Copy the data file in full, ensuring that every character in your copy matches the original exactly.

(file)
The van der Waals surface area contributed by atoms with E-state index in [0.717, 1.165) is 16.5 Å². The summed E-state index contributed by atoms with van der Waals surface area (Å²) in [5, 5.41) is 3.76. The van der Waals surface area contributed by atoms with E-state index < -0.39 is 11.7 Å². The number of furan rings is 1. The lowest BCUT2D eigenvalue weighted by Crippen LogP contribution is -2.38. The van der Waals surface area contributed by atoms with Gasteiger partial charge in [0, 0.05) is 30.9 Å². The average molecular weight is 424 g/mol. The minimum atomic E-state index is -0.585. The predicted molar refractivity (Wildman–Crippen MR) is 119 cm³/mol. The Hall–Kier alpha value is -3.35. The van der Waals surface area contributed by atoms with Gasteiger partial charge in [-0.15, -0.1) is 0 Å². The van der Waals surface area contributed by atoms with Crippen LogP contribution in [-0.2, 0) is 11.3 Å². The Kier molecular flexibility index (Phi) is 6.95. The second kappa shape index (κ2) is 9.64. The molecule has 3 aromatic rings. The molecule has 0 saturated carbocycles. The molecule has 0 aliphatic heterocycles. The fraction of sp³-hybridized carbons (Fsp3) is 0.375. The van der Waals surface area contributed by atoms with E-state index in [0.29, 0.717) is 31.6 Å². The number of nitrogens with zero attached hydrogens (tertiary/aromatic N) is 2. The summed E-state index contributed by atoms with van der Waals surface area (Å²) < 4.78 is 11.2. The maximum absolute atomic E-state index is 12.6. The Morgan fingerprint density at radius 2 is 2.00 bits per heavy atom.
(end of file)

The van der Waals surface area contributed by atoms with E-state index in [0.717, 1.165) is 16.5 Å². The summed E-state index contributed by atoms with van der Waals surface area (Å²) in [5, 5.41) is 3.76. The van der Waals surface area contributed by atoms with E-state index < -0.39 is 11.7 Å². The number of furan rings is 1. The lowest BCUT2D eigenvalue weighted by Crippen LogP contribution is -2.38. The van der Waals surface area contributed by atoms with Gasteiger partial charge in [0, 0.05) is 30.9 Å². The average molecular weight is 424 g/mol. The minimum atomic E-state index is -0.585. The predicted molar refractivity (Wildman–Crippen MR) is 119 cm³/mol. The Hall–Kier alpha value is -3.35. The van der Waals surface area contributed by atoms with Gasteiger partial charge in [-0.15, -0.1) is 0 Å². The van der Waals surface area contributed by atoms with Crippen LogP contribution in [-0.2, 0) is 11.3 Å². The Kier molecular flexibility index (Phi) is 6.95. The second kappa shape index (κ2) is 9.64. The molecule has 3 aromatic rings. The molecule has 0 saturated carbocycles. The molecule has 0 aliphatic heterocycles. The fraction of sp³-hybridized carbons (Fsp3) is 0.375. The van der Waals surface area contributed by atoms with E-state index in [0.29, 0.717) is 31.6 Å². The number of nitrogens with zero attached hydrogens (tertiary/aromatic N) is 2. The summed E-state index contributed by atoms with van der Waals surface area (Å²) < 4.78 is 11.2. The maximum absolute atomic E-state index is 12.6. The Morgan fingerprint density at radius 2 is 2.00 bits per heavy atom.